EASTERN TOWNSHIP, QUEBEC — Christiane, the raconteur for our Three Pines Tour, arrives at exactly 8 a.m. at our auberge in Sutton, one of the towns in the Eastern Township, which starts about a dozen miles north of the Vermont-Canada. While French is the dominant language in Quebec, this area in large part was settled by Loyalists (as they were called) to Britain in the American Revolution, so English is also commonly spoken. Chris, as she prefers to be called, spent 35 years working for the Royal Mounted Canadian Police in their counter-terrorism division. After retiring, she ended up helping...

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A Perfect Night at Fenway Park

FENWAY PARK, BOSTON — We have returned to the shrine of my youth after a three-year hiatus caused by the pandemic and a move to the country in the middle of last summer that precluded any opportunities to travel. It was worth the wait. My Beautiful Mystery Companion and I are seated on the third base side, in prime foul-ball territory about 10 rows from the field. Several of the fans, both adults and children, have brought baseball gloves to the park in hopes of snagging a souvenir. If I somehow catch one, I’ll give it to the cute little boy behind us. (I didn’t.) The Red Sox uniforms...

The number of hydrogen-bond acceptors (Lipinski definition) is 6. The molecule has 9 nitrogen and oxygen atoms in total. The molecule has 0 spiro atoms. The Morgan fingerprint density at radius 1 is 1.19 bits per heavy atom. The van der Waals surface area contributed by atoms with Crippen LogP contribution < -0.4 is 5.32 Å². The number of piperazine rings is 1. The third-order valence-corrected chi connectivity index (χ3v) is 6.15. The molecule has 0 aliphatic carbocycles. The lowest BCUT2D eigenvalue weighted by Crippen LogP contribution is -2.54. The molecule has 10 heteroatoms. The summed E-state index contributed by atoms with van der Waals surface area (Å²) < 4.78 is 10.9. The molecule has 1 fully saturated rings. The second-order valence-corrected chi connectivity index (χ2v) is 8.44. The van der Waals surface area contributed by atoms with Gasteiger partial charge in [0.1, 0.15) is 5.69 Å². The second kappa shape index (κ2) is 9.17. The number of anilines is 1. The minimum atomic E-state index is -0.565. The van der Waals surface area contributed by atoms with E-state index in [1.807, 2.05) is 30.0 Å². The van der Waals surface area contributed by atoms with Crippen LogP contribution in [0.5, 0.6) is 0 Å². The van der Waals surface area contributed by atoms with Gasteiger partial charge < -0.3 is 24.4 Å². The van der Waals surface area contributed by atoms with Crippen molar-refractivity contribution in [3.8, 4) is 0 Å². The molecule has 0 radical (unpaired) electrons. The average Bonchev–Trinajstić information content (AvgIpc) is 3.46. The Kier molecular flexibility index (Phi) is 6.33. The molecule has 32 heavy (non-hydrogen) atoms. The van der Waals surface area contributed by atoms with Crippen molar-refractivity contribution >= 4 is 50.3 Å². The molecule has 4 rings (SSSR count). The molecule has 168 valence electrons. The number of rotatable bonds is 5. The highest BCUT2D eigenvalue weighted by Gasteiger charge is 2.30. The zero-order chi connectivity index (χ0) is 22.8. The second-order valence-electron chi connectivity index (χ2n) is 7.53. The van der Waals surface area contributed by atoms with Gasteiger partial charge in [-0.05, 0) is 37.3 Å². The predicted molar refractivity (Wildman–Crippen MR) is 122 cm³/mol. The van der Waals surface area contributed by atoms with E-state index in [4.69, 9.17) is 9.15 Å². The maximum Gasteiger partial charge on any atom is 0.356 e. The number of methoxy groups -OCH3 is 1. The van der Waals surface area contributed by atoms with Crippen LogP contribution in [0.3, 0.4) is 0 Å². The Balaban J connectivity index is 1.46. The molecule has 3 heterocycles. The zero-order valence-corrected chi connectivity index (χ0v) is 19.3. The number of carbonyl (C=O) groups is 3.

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Lost in the Woods of Quebec

SOMEWHERE IN THE EASTERN TOWNSHIP, QUEBEC, CANADA — We left Boston after four days and headed north through New Hampshire and Vermont just barely into Canada, to a pleasant village called Sutton in what is known as the Eastern Township. It was settled in large part by colonists loyal to the British crown during the American Revolution. French remains the dominant language, however. I had decided to splurge and rent a BMW SUV. When I arrived at Logan Airport to pick it up, the rental clerk informed me no BMW SUVs were available and offered a Buick SUV. Really? A Buick and not a Beemer? As we talked,...

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Back in Beantown Once Again